• Australia’s written consent for transfers to third parties; Š high enrichment; and Š reprocessing
  • Fallback safeguards if IAEA safeguards cease to apply in the state concerned
  • Internationally agreed standards of physical security are to apply to nuclear material in the state concerned
  • Provision for the cessation of supply and the removal of Australian-obligated material in the event of a breach of the agreement

India Irregularities

Kalman Robertson at the Australian National University argues, in an intervention he submitted for next week’s JSCOT hearing, that the Australia-India agreement is unique in a number of aspects. These include:

The broad definition of how Australian-obligated material may be used: The agreement would permit India hypothetically to use fuel containing a mix of 75% unsafeguarded nuclear material and 25% Australian-obligated material in a reactor for a short period of time in order to produce irradiated fuel containing weapons-grade plutonium. Afterward, and provided that 25% of the irradiated fuel remained under safeguards, the other 75% could be taken to an unsafeguarded facility and used as a source of plutonium for nuclear weapons. In this case, “It might be reasonably argued that Australian uranium could indirectly benefit an Indian nuclear weapons program and that this represents a significant lowering of the safeguards standard when compared with [Australia's] agreements with Russia and China.” It is possible that DAE will not provide tracking data to its foreign partners as a consequence of those governments having granted India the right to use foreign-obligated nuclear material in facilities which also produce material for India’s nuclear weapons program.

Consent to reprocessing: Unlike other agreements, the agreement with India gives India advance consent to reprocess Australian-obligated material.

Right of Return: Unlike other Australian agreements including those with Russia and China, the Australia-India agreement does not include any provision dealing with the consequences of a failure by the recipient state to comply with the core provisions of the nuclear cooperation agreement (or a failure by the recipient state to comply with its safeguards agreement with the IAEA).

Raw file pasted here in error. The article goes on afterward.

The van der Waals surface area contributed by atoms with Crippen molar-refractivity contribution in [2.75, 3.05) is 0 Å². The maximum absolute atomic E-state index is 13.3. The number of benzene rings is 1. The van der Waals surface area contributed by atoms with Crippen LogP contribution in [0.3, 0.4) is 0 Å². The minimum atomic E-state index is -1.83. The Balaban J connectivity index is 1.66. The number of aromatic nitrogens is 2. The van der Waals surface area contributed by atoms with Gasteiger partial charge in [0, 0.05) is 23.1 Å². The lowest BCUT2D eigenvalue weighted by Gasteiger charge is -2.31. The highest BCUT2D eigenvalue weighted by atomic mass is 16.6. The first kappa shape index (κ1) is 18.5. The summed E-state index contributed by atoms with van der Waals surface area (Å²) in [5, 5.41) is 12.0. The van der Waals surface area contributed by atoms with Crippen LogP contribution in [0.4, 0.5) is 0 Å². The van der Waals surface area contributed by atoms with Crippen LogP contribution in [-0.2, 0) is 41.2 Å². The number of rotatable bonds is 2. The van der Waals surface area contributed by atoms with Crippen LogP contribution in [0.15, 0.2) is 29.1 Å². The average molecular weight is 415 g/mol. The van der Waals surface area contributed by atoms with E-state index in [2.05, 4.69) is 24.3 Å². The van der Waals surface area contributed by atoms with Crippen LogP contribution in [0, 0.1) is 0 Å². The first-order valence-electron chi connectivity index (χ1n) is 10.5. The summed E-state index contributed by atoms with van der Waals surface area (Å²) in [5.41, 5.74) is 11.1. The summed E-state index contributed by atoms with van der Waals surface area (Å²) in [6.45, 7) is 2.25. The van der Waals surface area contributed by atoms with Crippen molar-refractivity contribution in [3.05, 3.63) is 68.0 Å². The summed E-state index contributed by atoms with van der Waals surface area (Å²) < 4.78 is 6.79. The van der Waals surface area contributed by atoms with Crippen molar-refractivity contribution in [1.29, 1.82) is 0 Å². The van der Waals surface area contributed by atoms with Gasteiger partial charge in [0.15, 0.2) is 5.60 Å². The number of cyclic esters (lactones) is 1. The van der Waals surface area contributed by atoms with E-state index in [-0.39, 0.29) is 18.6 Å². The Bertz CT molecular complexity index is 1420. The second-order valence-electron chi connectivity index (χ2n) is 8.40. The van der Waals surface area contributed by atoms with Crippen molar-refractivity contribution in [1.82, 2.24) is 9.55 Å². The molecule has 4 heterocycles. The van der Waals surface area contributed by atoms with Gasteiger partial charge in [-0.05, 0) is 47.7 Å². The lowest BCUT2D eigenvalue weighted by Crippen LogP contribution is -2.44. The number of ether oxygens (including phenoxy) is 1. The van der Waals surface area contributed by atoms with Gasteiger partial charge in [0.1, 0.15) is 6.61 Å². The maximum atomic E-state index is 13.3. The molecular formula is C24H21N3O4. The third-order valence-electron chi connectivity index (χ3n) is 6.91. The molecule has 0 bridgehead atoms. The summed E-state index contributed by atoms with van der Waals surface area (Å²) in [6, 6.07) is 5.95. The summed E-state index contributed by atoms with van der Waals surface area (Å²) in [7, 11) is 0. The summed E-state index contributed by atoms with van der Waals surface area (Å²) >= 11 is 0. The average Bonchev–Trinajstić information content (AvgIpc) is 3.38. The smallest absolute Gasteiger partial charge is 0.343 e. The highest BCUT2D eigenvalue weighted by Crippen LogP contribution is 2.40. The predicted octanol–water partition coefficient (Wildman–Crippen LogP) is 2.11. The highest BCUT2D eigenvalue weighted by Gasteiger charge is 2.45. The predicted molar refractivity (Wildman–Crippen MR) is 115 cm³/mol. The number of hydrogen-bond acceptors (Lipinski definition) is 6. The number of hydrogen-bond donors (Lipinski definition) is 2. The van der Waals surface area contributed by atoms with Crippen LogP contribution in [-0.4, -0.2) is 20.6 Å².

Fallback Safeguards: Australia’s agreements with China and Russia provide for fallback safeguards which would be the eqivalent to IAEA safeguards should the IAEA not be able to safeguard Australian-obligated material for any reason. The Australia-India agreement calls only for vague “appropriate verification measures” in such a case.

No Arbitration Clause: The Australia-India agreement departs from most others in this regard. That could spell trouble given considering the weakness of provisions for fallback safeguards and absence of right of return conditions in the agreement. This might also be interpreted to imply that Australia would tolerate a dispute remaining indefinitely unresolved

If JSCOT after the hearings concludes that there are deficiencies in these or other areas, the Australia-India agreement might have to be amended following further discussion or negotiation with India.

John Carlson, who was Australia’s chief safeguards officer from 1989 until 2010, had this to say about whether the agreement concluded last September should stand, in a statement he submitted to JSCOT:

In 2006, when discussions between Australia and India on a nuclear agreement first started, India insisted on being treated the same as Australia’s other agreement partners. But now India has moved the goal posts, expecting an agreement that contains less than all other Australian partners have agreed to. Far from building confidence in its intentions, India’s position has the opposite effect…that India is not prepared to meet the standards accepted by all our other partners is a strong reason not to proceed on such a basis…[I]n 2006 Indian officials said they wanted the same conditions as Australia has with other countries. Now however it seems they want much less. The fact that India wants to weaken Australia’s longstanding safeguards conditions shows it is not thinking in terms of assuming the same responsibilities and practices as other leading countries – this is not an encouraging start either for this agreement or for a closer bilateral relationship.

It’s also not a very encouraging sign of how India might behave should it be invited to join the Nuclear Suppliers Group. But that’s another post down the road and a subject that will be up for 48 governments to decide for themselves. In the meantime, all three governments that face the consequences of DAE’s policy on information-sharing–Australia, Canada, and the United States–strongly favor Indian membership.

The rest of the submissions to JSCOT on the Australia-India agreement are here.

This article was originally published on Arms Control Wonk.